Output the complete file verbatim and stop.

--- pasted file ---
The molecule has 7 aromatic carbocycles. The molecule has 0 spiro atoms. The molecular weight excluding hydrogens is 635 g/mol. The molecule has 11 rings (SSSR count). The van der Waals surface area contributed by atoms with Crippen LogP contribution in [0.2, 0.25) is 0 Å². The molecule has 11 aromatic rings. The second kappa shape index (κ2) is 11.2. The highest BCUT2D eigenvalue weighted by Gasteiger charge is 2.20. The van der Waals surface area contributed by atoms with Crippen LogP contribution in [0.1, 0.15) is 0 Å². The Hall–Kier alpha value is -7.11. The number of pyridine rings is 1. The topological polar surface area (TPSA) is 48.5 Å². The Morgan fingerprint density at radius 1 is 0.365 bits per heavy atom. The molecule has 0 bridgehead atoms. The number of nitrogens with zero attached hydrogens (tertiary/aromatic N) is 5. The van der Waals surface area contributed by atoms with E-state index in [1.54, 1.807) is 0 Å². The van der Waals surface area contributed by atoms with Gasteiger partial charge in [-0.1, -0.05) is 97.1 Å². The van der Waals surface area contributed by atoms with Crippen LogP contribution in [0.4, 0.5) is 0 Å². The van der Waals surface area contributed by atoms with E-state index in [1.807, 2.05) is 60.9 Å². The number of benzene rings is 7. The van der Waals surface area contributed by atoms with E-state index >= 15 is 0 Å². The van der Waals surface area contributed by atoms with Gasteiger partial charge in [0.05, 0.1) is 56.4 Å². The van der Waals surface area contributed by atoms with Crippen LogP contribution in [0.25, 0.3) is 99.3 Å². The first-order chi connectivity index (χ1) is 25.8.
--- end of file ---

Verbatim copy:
The molecule has 7 aromatic carbocycles. The molecule has 0 spiro atoms. The molecular weight excluding hydrogens is 635 g/mol. The molecule has 11 rings (SSSR count). The van der Waals surface area contributed by atoms with Crippen LogP contribution in [0.2, 0.25) is 0 Å². The molecule has 11 aromatic rings. The second kappa shape index (κ2) is 11.2. The highest BCUT2D eigenvalue weighted by Gasteiger charge is 2.20. The van der Waals surface area contributed by atoms with Crippen LogP contribution in [0.1, 0.15) is 0 Å². The Hall–Kier alpha value is -7.11. The number of pyridine rings is 1. The topological polar surface area (TPSA) is 48.5 Å². The Morgan fingerprint density at radius 1 is 0.365 bits per heavy atom. The molecule has 0 bridgehead atoms. The number of nitrogens with zero attached hydrogens (tertiary/aromatic N) is 5. The van der Waals surface area contributed by atoms with E-state index in [1.54, 1.807) is 0 Å². The van der Waals surface area contributed by atoms with Gasteiger partial charge in [-0.1, -0.05) is 97.1 Å². The van der Waals surface area contributed by atoms with Crippen LogP contribution in [0.4, 0.5) is 0 Å². The van der Waals surface area contributed by atoms with E-state index in [1.807, 2.05) is 60.9 Å². The number of benzene rings is 7. The van der Waals surface area contributed by atoms with E-state index >= 15 is 0 Å². The van der Waals surface area contributed by atoms with Gasteiger partial charge in [0.05, 0.1) is 56.4 Å². The van der Waals surface area contributed by atoms with Crippen LogP contribution in [0.25, 0.3) is 99.3 Å². The first-order chi connectivity index (χ1) is 25.8.